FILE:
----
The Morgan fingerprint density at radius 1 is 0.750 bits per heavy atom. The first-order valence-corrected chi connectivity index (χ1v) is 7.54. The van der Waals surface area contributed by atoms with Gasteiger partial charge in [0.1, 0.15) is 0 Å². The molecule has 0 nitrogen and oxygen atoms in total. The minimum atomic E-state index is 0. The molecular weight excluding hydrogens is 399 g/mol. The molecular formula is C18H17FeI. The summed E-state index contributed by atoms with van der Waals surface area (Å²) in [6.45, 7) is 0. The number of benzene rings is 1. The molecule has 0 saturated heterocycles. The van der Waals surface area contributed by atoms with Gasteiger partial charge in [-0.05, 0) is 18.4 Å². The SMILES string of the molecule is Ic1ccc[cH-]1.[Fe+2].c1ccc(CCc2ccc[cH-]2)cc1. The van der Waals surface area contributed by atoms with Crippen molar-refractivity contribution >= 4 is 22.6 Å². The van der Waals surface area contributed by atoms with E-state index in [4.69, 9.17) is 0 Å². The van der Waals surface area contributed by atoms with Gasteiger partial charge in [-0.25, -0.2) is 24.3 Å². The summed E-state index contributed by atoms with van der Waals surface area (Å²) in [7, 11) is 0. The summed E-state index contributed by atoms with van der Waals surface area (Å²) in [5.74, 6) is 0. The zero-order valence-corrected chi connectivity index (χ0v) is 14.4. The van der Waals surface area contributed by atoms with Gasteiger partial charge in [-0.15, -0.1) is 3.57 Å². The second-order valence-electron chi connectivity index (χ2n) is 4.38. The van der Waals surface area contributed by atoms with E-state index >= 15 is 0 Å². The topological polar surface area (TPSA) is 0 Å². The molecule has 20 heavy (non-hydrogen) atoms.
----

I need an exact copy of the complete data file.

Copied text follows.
The Morgan fingerprint density at radius 1 is 0.750 bits per heavy atom. The first-order valence-corrected chi connectivity index (χ1v) is 7.54. The van der Waals surface area contributed by atoms with Gasteiger partial charge in [0.1, 0.15) is 0 Å². The molecule has 0 nitrogen and oxygen atoms in total. The minimum atomic E-state index is 0. The molecular weight excluding hydrogens is 399 g/mol. The molecular formula is C18H17FeI. The summed E-state index contributed by atoms with van der Waals surface area (Å²) in [6.45, 7) is 0. The number of benzene rings is 1. The molecule has 0 saturated heterocycles. The van der Waals surface area contributed by atoms with Gasteiger partial charge in [-0.05, 0) is 18.4 Å². The SMILES string of the molecule is Ic1ccc[cH-]1.[Fe+2].c1ccc(CCc2ccc[cH-]2)cc1. The van der Waals surface area contributed by atoms with Crippen molar-refractivity contribution >= 4 is 22.6 Å². The van der Waals surface area contributed by atoms with E-state index in [4.69, 9.17) is 0 Å². The van der Waals surface area contributed by atoms with Gasteiger partial charge in [-0.25, -0.2) is 24.3 Å². The summed E-state index contributed by atoms with van der Waals surface area (Å²) in [7, 11) is 0. The summed E-state index contributed by atoms with van der Waals surface area (Å²) in [5.74, 6) is 0. The zero-order valence-corrected chi connectivity index (χ0v) is 14.4. The van der Waals surface area contributed by atoms with Gasteiger partial charge in [-0.15, -0.1) is 3.57 Å². The second-order valence-electron chi connectivity index (χ2n) is 4.38. The van der Waals surface area contributed by atoms with E-state index >= 15 is 0 Å². The topological polar surface area (TPSA) is 0 Å². The molecule has 20 heavy (non-hydrogen) atoms.